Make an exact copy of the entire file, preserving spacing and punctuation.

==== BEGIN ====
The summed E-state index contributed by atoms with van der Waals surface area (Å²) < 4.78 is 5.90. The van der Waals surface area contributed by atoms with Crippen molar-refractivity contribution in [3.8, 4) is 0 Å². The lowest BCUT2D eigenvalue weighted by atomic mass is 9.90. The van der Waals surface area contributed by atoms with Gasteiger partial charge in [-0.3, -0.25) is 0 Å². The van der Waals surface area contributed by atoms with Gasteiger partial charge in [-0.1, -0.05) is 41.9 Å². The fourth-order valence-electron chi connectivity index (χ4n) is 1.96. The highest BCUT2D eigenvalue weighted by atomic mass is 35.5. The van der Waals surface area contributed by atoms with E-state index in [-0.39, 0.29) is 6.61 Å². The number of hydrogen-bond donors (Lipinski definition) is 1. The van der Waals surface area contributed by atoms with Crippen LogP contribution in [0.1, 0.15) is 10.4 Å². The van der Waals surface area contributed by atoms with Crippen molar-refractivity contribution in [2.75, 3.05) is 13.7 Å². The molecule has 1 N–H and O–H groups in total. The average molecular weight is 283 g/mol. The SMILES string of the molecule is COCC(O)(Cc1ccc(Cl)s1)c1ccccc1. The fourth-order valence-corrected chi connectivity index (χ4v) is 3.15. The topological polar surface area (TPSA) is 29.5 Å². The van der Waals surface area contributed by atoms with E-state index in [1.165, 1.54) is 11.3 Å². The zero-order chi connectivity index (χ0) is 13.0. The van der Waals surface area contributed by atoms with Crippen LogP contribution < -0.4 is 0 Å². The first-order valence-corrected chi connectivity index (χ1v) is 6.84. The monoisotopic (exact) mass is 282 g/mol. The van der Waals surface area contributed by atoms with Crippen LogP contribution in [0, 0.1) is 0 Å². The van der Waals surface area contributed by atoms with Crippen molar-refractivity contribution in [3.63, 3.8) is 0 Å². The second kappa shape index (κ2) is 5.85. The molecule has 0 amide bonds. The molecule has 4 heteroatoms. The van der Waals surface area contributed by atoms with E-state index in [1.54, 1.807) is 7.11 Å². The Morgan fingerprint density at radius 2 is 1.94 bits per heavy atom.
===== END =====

The summed E-state index contributed by atoms with van der Waals surface area (Å²) < 4.78 is 5.90. The van der Waals surface area contributed by atoms with Crippen molar-refractivity contribution in [3.8, 4) is 0 Å². The lowest BCUT2D eigenvalue weighted by atomic mass is 9.90. The van der Waals surface area contributed by atoms with Gasteiger partial charge in [-0.3, -0.25) is 0 Å². The van der Waals surface area contributed by atoms with Gasteiger partial charge in [-0.1, -0.05) is 41.9 Å². The fourth-order valence-electron chi connectivity index (χ4n) is 1.96. The highest BCUT2D eigenvalue weighted by atomic mass is 35.5. The van der Waals surface area contributed by atoms with E-state index in [-0.39, 0.29) is 6.61 Å². The number of hydrogen-bond donors (Lipinski definition) is 1. The van der Waals surface area contributed by atoms with Crippen LogP contribution in [0.1, 0.15) is 10.4 Å². The van der Waals surface area contributed by atoms with Crippen molar-refractivity contribution in [2.75, 3.05) is 13.7 Å². The molecule has 1 N–H and O–H groups in total. The average molecular weight is 283 g/mol. The SMILES string of the molecule is COCC(O)(Cc1ccc(Cl)s1)c1ccccc1. The fourth-order valence-corrected chi connectivity index (χ4v) is 3.15. The topological polar surface area (TPSA) is 29.5 Å². The van der Waals surface area contributed by atoms with E-state index in [1.165, 1.54) is 11.3 Å². The zero-order chi connectivity index (χ0) is 13.0. The van der Waals surface area contributed by atoms with Crippen LogP contribution < -0.4 is 0 Å². The first-order valence-corrected chi connectivity index (χ1v) is 6.84. The monoisotopic (exact) mass is 282 g/mol. The van der Waals surface area contributed by atoms with Crippen LogP contribution in [0, 0.1) is 0 Å². The van der Waals surface area contributed by atoms with Crippen molar-refractivity contribution in [3.63, 3.8) is 0 Å². The second kappa shape index (κ2) is 5.85. The molecule has 0 amide bonds. The molecule has 4 heteroatoms. The van der Waals surface area contributed by atoms with E-state index in [1.54, 1.807) is 7.11 Å². The Morgan fingerprint density at radius 2 is 1.94 bits per heavy atom.